Man looking out a window

Now, deep into the COVID winter, the pandemic continues to take a heavy toll. (Photo: Hamish Duncan via Unsplash)

Last spring, when Canadians came together to call for a green and just recovery from COVID-19, few of us imagined we’d still be living under pandemic restrictions nearly a year later.

Early on, it was obvious that COVID-19 would cause unprecedented economic disruption, alongside its health impacts. While we yearned to go back to “normal,” we also saw an opportunity, and need, to build back better. Amid talk of a federal stimulus package, hundreds of thousands of people signed petitions, wrote personalized letters, made art and joined in webinars and online meetings to consider how recovery measures could set us on a path to a sustainable, resilient and equitable future after the pandemic was under control.

Now, deep into the COVID winter, the pandemic continues to take a heavy toll. But just as we’re seeing light at the end of tunnel with vaccine rollout, we’re also seeing encouraging signs that the federal government is hearing the call for a green and just recovery.


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Prime Minister Justin Trudeau recently directed Canada’s finance minister to create a recovery plan that includes “actions to transition to a greener, more inclusive and more prosperous economy.”

The government is now mapping out a $100-billion recovery plan. This is a once-in-a-generation opportunity to address urgent economic needs while transforming our communities with strategic investments in climate action, nature and re-orienting the economy to generate well-being.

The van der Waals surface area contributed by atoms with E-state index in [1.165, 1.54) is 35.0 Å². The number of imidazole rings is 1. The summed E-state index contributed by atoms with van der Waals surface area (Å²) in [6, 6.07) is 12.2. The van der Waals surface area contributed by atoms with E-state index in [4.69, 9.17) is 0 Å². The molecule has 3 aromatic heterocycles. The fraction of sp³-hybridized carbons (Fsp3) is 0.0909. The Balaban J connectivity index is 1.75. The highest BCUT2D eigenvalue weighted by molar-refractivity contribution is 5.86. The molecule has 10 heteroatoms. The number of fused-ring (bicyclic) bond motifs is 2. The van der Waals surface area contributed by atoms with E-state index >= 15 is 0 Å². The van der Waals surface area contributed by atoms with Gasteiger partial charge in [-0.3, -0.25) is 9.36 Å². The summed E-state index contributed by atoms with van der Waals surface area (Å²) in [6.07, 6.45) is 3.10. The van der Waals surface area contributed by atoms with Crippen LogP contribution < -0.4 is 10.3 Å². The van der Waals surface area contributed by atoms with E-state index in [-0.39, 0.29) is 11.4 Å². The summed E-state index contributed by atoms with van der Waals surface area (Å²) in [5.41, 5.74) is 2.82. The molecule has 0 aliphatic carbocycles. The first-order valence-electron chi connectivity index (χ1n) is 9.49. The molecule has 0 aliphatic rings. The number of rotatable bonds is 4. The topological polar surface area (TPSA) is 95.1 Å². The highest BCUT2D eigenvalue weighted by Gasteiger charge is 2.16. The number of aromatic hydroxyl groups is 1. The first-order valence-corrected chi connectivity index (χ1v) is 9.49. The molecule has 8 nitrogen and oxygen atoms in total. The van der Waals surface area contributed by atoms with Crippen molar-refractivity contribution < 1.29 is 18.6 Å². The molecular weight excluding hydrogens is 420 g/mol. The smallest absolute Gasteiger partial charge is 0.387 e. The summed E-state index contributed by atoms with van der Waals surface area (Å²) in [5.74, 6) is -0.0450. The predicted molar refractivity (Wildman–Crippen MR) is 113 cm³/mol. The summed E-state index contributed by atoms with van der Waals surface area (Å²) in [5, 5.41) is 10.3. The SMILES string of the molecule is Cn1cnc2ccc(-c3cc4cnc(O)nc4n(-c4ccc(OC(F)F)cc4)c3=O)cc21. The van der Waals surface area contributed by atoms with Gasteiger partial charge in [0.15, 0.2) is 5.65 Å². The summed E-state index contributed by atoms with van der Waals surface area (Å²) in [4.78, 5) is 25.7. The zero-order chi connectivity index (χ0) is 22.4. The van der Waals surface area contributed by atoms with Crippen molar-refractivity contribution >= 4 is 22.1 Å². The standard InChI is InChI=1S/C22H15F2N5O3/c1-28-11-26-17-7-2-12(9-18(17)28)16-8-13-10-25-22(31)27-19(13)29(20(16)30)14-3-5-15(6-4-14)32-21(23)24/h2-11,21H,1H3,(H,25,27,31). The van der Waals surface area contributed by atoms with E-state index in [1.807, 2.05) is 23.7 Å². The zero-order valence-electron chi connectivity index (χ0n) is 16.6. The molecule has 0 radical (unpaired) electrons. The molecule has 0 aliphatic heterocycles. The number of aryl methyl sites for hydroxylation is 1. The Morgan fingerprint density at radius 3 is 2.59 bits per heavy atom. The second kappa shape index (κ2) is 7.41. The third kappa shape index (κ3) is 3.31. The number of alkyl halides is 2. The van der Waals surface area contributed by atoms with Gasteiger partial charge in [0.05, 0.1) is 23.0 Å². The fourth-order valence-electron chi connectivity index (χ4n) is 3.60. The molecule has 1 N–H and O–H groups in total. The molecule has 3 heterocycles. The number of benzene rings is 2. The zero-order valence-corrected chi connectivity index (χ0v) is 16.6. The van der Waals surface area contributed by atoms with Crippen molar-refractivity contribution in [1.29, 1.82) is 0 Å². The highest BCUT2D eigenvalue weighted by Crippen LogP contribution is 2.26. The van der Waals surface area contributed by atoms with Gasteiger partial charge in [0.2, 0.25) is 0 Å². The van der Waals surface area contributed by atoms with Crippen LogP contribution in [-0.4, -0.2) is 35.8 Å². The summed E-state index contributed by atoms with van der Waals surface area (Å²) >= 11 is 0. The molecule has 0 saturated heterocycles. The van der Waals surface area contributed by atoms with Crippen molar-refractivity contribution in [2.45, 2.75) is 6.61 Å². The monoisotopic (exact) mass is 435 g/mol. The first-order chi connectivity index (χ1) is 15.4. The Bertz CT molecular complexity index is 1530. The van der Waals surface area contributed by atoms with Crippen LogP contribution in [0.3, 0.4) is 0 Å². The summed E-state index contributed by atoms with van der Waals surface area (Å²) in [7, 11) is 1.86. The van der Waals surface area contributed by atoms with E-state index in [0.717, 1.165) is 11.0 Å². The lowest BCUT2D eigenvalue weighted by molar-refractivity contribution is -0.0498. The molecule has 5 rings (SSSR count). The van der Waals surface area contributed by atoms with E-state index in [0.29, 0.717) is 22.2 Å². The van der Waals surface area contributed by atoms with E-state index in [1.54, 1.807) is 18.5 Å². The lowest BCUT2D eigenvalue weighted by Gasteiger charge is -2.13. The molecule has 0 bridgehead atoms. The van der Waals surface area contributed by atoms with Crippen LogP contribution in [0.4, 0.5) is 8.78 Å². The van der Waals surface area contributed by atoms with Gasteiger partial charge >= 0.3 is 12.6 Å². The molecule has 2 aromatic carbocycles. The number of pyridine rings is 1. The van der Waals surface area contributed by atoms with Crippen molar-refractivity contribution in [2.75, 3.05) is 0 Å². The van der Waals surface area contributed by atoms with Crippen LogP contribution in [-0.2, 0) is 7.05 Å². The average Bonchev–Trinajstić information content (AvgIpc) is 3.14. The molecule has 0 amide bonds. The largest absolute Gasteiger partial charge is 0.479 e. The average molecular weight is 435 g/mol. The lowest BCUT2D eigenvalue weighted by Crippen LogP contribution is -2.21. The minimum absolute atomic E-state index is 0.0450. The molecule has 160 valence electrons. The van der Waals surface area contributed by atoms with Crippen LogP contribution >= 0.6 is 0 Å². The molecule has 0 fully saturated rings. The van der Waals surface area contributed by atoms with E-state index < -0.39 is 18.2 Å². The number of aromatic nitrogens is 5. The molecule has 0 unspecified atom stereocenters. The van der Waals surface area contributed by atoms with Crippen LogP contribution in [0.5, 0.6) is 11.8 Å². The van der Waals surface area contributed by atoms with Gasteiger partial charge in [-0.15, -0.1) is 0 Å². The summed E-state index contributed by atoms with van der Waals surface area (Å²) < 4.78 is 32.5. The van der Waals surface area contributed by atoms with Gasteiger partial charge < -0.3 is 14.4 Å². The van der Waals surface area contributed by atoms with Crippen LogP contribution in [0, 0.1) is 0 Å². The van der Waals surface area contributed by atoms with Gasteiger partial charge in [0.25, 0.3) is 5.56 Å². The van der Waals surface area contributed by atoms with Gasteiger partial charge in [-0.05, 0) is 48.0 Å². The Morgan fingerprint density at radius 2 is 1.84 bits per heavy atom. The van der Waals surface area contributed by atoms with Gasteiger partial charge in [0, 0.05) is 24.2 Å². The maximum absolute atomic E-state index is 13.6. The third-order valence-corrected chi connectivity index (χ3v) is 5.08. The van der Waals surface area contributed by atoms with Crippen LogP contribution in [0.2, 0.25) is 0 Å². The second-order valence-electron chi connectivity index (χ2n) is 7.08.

But it’s not a done deal.

In its September 2020 throne speech, the government pledged that climate action would be “a cornerstone” of a one million jobs plan. The speech also stated, “This pandemic has reminded Canadians of the importance of nature,” and reiterated the government’s pre-pandemic commitment to protecting 25 per cent of Canada’s land and oceans by 2025, and planting two billion trees.

The throne speech was an encouraging signal of the government’s priorities, but it alone won’t make the money flow.

More specific measures were announced at the end of 2020 with the fall economic statement — sometimes referred to as a “mini-budget” — and the new federal climate plan. The government has now committed more than $30 billion to climate jobs and reducing emissions including:

Nature-based solutions

  • $3.16 billion to plant two billion trees.
  • $631 million to restore and enhance wetlands, peatlands, grasslands and agricultural lands to boost carbon sequestration.
  • $98.4 million over 10 years to establish a “natural climate solutions for agriculture fund.”

Energy efficiency

  • $2.7 billion in grants for home energy efficiency retrofits and $1.5 billion for green and inclusive community buildings through retrofits, repairs, upgrades and new builds.
  • $150 million to build out zero-emission vehicle infrastructure. $300 million to extend the consumer rebate to make electric vehicles more affordable.

Clean electricity and low-carbon fuels

  • Upgrading electricity grids.
  • $964 million to advance smart renewable energy and grid modernization to support renewables.
  • $300 million to support a transition to clean energy in rural, remote and Indigenous communities that rely on diesel.